than the not taking of a text, and perhaps the speaking
from the reading desk, instead of from the pulpit. Here-
after, some clergyman may deliver, on every day in Passion
Week, what is more customarily called a sermon, as is done
in many churches in England. Such a clergyman would
more conspicuously commit a palpable violation of the ru-
bric. Of those who are in the disuse of the ante-commun-
ion service, it is not probable, that there are many who
hold worship on the days which have been referred to, ex-
cept, perhaps, on Good Friday. But why not be tolerant
towards those of their brethren, who, if they should adopt
the interpretation contended for, must abandon what they
deem an edifying improvement of those days of humiliation?

MM. Page 58.

It will be pertinent, in this place, to relate an incident,
relative to a matter which was passed unanimously by the
bishops, and sent to the other house, where the turn taken
by it dispensed with the inserting of the document on the
journal. It consisted of various reasons in favor of the
construction given by the bishops to what some were
pleased to call the dubious rubric, in addition to the rea-
sons given in the convention of 1823, and entered on their
journal. The additional reasons were handed in with the
proposal concerning the Liturgy, as in its first form. Of
course, when this was withdrawn, as related above, the
other came back with it.

When the proposal concerning the Liturgy was sent
again to the House of Clerical and Lay Deputies, it was
accompanied, not as before, by the two sets of reasons, but
by a canon, explanatory of what the bishops conceived to


be the true sense of the rubric. In the mean time, the rea-
sons having been printed by the order of the House of
Clerical and Lay Deputies, they were in the hands of the
members; and the acceptance of the canon, together with
the proposal concerning the Liturgy, accomplished the ob-
ject for which the reasons had been drawn up. But, as
they are important towards an understanding of the trans-
action, they are committed to the Appendix, No. 34.

NN. Page 58.

Within the memory of the author of this work there has
taken place a most remarkable change, in reference to the
subject now noticed. When he was a young man, and in
England, and even when he was there fifteen years after,
he never, in any church, heard other metrical singing than
what was either from the version of Sternhold and Hop-
kins, or from that of Tate and Brady. In this country it
was the same; except on Christmas Day and on Easter
Sunday, when there were the two hymns now appropriate
to those days: which was strictly rubrical; they being no
more than passages of Scripture, put into the trammels of
metre and rhyme. Of late years, in England, an un-
bounded license has taken place in this respect: and even
. an Archbishop of York has given his sanction to a collec-
' tion of hymns made by one of his clergy. The like liberty
has crossed the ocean to this country, in a degree.

Let not the remark be misconstrued. The present writer
has no leaning to the theory of those who consider all sing-
ing, except of David's Psalms, as irreverent and irreligious.
On the contrary, he is in favor of the opinion, for the in-
troducing of some hymns, expressly recognizing events
and truths peculiar to the New Testament. Still, whether
it be the effect of mature judgment or that of feelings ex-
cited during the earliest of his years within his recollection,
he declares, that in respect to the ordinary topics of prayer,
of praise, and of precept, he finds no compositions so much


tending to the excitement of devotion, as what we have in
the Book of Psalms: and, as they are the effusions of in-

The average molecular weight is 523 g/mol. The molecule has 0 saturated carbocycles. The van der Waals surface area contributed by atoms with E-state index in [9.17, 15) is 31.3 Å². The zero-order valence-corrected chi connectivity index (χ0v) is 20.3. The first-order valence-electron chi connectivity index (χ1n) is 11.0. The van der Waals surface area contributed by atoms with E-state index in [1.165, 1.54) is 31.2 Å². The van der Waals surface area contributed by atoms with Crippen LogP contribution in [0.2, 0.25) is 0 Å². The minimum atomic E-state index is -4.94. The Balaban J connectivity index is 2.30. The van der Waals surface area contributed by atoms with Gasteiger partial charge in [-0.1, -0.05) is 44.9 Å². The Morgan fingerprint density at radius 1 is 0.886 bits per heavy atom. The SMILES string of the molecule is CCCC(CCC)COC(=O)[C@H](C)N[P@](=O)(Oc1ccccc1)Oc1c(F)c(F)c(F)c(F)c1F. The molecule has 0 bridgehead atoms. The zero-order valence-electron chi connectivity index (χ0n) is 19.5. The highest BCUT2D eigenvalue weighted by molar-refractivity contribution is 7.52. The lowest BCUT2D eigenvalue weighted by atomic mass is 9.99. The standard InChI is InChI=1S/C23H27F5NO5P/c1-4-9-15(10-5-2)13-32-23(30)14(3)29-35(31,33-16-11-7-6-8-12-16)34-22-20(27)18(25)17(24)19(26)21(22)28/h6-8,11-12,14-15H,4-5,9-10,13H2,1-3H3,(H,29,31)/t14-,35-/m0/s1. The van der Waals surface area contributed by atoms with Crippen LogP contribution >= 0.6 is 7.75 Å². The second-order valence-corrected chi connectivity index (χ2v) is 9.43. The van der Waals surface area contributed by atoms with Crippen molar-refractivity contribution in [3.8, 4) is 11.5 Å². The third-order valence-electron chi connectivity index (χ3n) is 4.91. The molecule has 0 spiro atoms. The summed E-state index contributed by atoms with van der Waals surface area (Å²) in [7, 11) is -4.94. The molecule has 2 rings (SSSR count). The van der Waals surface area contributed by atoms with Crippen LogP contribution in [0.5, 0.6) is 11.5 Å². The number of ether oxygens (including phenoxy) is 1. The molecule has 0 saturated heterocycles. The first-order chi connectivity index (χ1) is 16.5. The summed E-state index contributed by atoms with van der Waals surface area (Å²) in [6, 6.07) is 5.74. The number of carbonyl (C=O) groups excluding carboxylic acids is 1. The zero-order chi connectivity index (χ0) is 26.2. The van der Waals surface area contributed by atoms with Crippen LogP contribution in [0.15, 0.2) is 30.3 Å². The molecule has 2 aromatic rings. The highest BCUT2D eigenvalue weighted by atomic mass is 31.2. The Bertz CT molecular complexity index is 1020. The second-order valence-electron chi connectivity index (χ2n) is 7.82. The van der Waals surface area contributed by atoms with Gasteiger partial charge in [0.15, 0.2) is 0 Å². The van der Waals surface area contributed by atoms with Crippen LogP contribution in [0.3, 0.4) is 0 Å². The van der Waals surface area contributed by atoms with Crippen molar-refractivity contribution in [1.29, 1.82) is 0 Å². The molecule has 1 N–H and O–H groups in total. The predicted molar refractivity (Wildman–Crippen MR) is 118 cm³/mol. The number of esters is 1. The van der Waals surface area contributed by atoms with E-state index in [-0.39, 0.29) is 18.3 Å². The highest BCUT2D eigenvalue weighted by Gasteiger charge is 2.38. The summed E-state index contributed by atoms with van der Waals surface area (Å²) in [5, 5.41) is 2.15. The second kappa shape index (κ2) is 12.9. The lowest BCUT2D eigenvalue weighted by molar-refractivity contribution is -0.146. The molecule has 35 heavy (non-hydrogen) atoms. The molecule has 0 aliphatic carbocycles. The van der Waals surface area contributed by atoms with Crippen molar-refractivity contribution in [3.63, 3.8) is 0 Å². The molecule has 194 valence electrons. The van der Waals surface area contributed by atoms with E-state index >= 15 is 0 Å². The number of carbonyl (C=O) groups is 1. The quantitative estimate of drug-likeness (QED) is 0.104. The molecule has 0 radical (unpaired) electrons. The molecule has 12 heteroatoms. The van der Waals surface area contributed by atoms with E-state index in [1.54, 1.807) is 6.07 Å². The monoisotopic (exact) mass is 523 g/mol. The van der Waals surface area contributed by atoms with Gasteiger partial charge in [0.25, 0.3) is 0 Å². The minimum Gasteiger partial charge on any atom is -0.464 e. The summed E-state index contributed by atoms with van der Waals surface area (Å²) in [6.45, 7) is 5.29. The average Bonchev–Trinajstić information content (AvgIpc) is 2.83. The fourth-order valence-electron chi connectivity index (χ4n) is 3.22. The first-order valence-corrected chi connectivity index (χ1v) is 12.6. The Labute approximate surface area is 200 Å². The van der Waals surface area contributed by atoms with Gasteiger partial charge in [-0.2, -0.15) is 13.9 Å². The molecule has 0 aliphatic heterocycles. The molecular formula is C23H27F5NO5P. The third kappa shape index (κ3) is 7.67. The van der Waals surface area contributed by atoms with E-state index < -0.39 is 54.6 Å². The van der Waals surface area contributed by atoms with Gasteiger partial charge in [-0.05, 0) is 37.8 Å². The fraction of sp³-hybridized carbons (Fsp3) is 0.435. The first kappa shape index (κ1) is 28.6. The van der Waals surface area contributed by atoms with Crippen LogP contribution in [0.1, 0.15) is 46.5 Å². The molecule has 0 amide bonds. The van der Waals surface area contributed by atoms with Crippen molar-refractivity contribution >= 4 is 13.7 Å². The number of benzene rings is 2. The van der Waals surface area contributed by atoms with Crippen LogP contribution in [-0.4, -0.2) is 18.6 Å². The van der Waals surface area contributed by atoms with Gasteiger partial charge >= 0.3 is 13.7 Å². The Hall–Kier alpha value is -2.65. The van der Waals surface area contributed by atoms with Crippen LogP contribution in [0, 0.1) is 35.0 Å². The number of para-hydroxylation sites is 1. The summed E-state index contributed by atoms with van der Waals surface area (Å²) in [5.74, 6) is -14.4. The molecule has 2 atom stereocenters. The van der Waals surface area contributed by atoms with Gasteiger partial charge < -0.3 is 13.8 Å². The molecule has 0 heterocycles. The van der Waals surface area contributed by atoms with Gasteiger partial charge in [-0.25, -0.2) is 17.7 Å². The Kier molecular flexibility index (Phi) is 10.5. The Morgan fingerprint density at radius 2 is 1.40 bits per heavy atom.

spiration, he ought to be excused for his reluctance to
doubt the correctness of his theory.

As chairman of the committee, he hopes his advice had
some effect, towards checking the multiplicity deprecated
by him, although not to the extent desired. For a more
full manifestation of his sentiments on the subject, he pre-
sents a document, read by him to the committee, and now
to be included in the Appendix, No. 35.

In this concern there was a course taken, which, it is to
be hoped, will be imitated in regard to the Liturgy, in the
future event of a review, if this should happen. It is, that
after a preparation of the work by a committee, consisting
of members from all the orders in the Church, the conven-
tion should have ojnly_to_s_tamp^on it their yea or their nay.
Had they gone into the consideration of the sense of every
hymn, and of the criticisms which would have been made
on the phraseology, the work would have taken some
months at the least. All were sensible, that the time
would be longer than they could sit together; and, there-
fore, the dissatisfied members of the House of Clerical and
Lay Deputies proposed a continuance of the subject to the
next Triennial Convention. It had already been before
three bodies of this description. The same reason would
apply at the meeting of the next: and, unless the principle
should be abandoned, we should have had no addition to
the hymns. Whether this would have been for the better or
for the worse might be uncertain; were it not for the license
now taken in many places, because of the want of more.

OO. Page 59.

The two canons not acted on, were directed against {
very great evils, calling for immediate remedy. What was
proposed, would certainly have been, in substance, accept-
able to the members generally of the House of Clerical and


Lay Deputies. But some of the members having proposed
certain amendments to the first of the two canons, impa-
tience to put an end to the session, caused a reference to
the committee on the canons, previously appointed and to
sit in the recess. The second of the canons would have
had a beneficial effect on the present state of the Church
in this diocese. There would have been no need of the
delay, but because of the time wasted on the business
which is to follow.

PP. Page 59.

There has never been before manifested so much pa-
/ tience under tedious repetition of the same sentiments, in
reference to a point concerning which a considerable ma-
jority were of opinion from the beginning, that it was
foreign to the purposes for which they were assembled. In